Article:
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Mathematics & Statistics

Discrete Mathematics
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Monday, November 26, 2018

Title
Speaker
Time
Place

TBA
Daviel Leyva
2:00pm-2:50pm
CMC 108

Abstract

TBA

Monday, November 19, 2018

Title
Speaker
Time
Place

TBA
TBA
2:00pm-2:50pm
CMC 108

Abstract

TBA

November 12, 2018

Veteran's Day Holiday -- no seminar this week.

Monday, November 5, 2018

Title
Speaker
Time
Place

TBA
TBA
2:00pm-2:50pm
CMC 108

Abstract

TBA

Monday, October 29, 2018

Title
Speaker
Time
Place

TBA
TBA
2:00pm-2:50pm
CMC 108

Abstract

TBA

Monday, October 22, 2018

Title
Speaker
Time
Place

TBA
TBA
2:00pm-2:50pm
CMC 108

Abstract

TBA

Monday, October 15, 2018

Title
Speaker
Time
Place

Spaces of Geometric Graphs
Greg McColm
2:00pm-2:50pm
CMC 108

Abstract

A geometric graph is a graph embedded in some (nice) geometric space; usually a Euclidean space. A geometric graph may be generated from a putative quotient graph with some matrix groups assigned to the quotient graph's vertices and vectors (and perhaps matrices) assigned to the edges. If we treat the matrices as constants and the vectors as variables, we obtain an ensemble of geometric graphs parametrized by a vector space of input values.

Monday, October 8, 2018

Title
Speaker
Time
Place

Covering and Navigating Geometric Graphs
Greg McColm
2:00pm-2:50pm
CMC 108

Abstract

A geometric graph is a graph embedded in some (nice) geometric space; usually a Euclidean space. Given a group acting on that Euclidean space, the symmetry group \(S\) of a graph \(\Gamma\) embedded in that space is the group of automorphisms of \(\Gamma\) induced by the group acting on the underlying space. This symmetry group does not necessarily act freely on \(\Gamma\), and yet we would like to “lift&rdqup; \(\Gamma\) from \(\Gamma/S\). We describe a method for doing so, and en route, we obtain a method for parametrizing classes of periodic (and other very regular) geometric graphs.

Monday, October 1, 2018

Title
Speaker
Time
Place

Graph Covers, Quotients, Lifts, and Immersion
Greg McColm
2:00pm-2:50pm
CMC 108

Abstract

Given a graph \(\Delta\), a covering graph of \(\Delta\) is a graph \(\Gamma\) such that there is a homomorphism \(\phi\) from \(\Gamma\) to \(\Delta\) that is bijective from neighborhood to neighborhood. Connected covering graphs of connected graphs can be determined up to isomorphism by “lifting” walks on the covered walk up to vertices of the covering graph. We adapt this theory to the problem of generating a graph from its quotient graph and generators of its group.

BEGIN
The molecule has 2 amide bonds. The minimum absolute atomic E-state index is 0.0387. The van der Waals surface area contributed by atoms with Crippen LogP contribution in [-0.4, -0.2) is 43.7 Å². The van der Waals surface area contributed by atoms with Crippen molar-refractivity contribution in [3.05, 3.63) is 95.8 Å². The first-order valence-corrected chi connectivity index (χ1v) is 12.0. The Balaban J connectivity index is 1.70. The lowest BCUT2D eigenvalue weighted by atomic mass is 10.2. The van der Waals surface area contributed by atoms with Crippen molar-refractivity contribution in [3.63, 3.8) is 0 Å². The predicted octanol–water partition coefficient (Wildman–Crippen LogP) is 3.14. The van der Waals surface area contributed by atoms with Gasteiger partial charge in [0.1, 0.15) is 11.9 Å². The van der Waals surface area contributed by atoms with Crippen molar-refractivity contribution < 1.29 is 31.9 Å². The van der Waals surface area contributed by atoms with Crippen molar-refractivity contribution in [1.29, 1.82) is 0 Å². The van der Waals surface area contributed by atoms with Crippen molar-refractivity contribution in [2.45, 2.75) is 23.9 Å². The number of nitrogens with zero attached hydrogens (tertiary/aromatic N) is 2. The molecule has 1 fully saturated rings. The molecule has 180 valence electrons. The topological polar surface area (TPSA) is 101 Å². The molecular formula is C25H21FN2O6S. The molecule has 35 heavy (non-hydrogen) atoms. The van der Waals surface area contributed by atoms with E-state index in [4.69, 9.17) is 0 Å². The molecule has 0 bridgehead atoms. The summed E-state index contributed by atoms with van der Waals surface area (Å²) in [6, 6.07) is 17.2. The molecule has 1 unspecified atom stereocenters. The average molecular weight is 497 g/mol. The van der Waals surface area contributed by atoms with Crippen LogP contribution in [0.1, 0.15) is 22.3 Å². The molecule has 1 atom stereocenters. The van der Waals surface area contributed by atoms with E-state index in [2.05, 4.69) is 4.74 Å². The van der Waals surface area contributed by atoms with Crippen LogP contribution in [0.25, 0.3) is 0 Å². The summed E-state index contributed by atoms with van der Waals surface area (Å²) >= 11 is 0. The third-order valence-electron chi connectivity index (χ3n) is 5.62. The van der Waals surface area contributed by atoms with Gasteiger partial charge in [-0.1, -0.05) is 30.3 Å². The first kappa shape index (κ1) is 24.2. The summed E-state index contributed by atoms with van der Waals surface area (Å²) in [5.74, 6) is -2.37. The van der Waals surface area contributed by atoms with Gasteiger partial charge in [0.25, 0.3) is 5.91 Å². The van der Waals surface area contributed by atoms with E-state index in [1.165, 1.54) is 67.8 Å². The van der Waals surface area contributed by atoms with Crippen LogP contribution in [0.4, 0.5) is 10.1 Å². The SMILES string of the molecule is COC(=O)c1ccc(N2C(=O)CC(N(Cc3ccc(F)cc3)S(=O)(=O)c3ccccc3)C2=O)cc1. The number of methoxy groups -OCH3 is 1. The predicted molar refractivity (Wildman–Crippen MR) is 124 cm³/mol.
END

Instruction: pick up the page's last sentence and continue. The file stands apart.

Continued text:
Monday, September 24, 2018

Title
Speaker
Time
Place

Graphs made of forms
Greg McColm
2:00pm-2:50pm
CMC 108

Abstract

Metric spaces of finite and infinite geometric graphs of high symmetry can be described using linear forms. Given an abstract graph composed of forms, we obtain an ensemble of homomorphic images of that graph embedded in Euclidean space. We look at some fundamentals concerning these abstract graphs and the spaces of graphs that they characterize.

Monda, September 17, 2018

Title
Speaker

Time
Place

Gromov-Monge Quasimetrics and Distance Distributions
Tom Needham
Ohio State University
2:00pm-2:50pm
CMC 108

Abstract

In applications in computer graphics and computational anatomy, one seeks measure-preserving maps between shapes which preserve geometry as much as possible. Inspired by this, we define a distance between arbitrary compact metric measure spaces by blending the Monge formulation of optimal transport with the Gromov-Hausdorff construction. We show that the resulting distance is an extended quasi-metric on the space of compact mm-spaces, which has convenient lower bounds defined in terms of distance distributions. We provide rigorous results on the effectiveness of these lower bounds when restricted to simple classes of \(mm\)-spaces such as metric graphs or plane curves. This is joint work with Facundo Mémoli.

Monday, September 10, 2018

Topic
Speaker


Time
Place

Quasigroups and their application in several applied areas
Danilo Gligoroski
Norwegian University of Science and Technology
Trondheim, Norway
2:00pm-2:50pm
CMC 108

Abstract

In the talk, I will briefly define the algebraic structure quasigroup and quasigroup string transformations and their related combinatorial structures Latin Squares. Then I will show several applications of quasigroups in Cryptography, Coding Theory, Computer Science and 5G. In cryptography quasigroups have been used in primitives such as block ciphers, stream ciphers, hash functions and authenticated ciphers. Popular modes of operations of block ciphers such as CBC, OFB and CTR are actually quasigroup string transformations. I will show how can we use Latin rectangles to define balanced matrices that can be used in coding theory to define efficient erasure codes. Orthogonal matrices over finite fields are very useful mathematical objects in different areas of computer science since by their use we do not need to spend expensive time to compute their inverses, nor to spend space to store their inverses. I will show how can we use Latin rectangles to efficiently define orthogonal matrices over finite fields. Finally I will show how can we use Latin squares and partial Latin squares for one emerging scientific area: Network slicing in the upcoming 5G networks.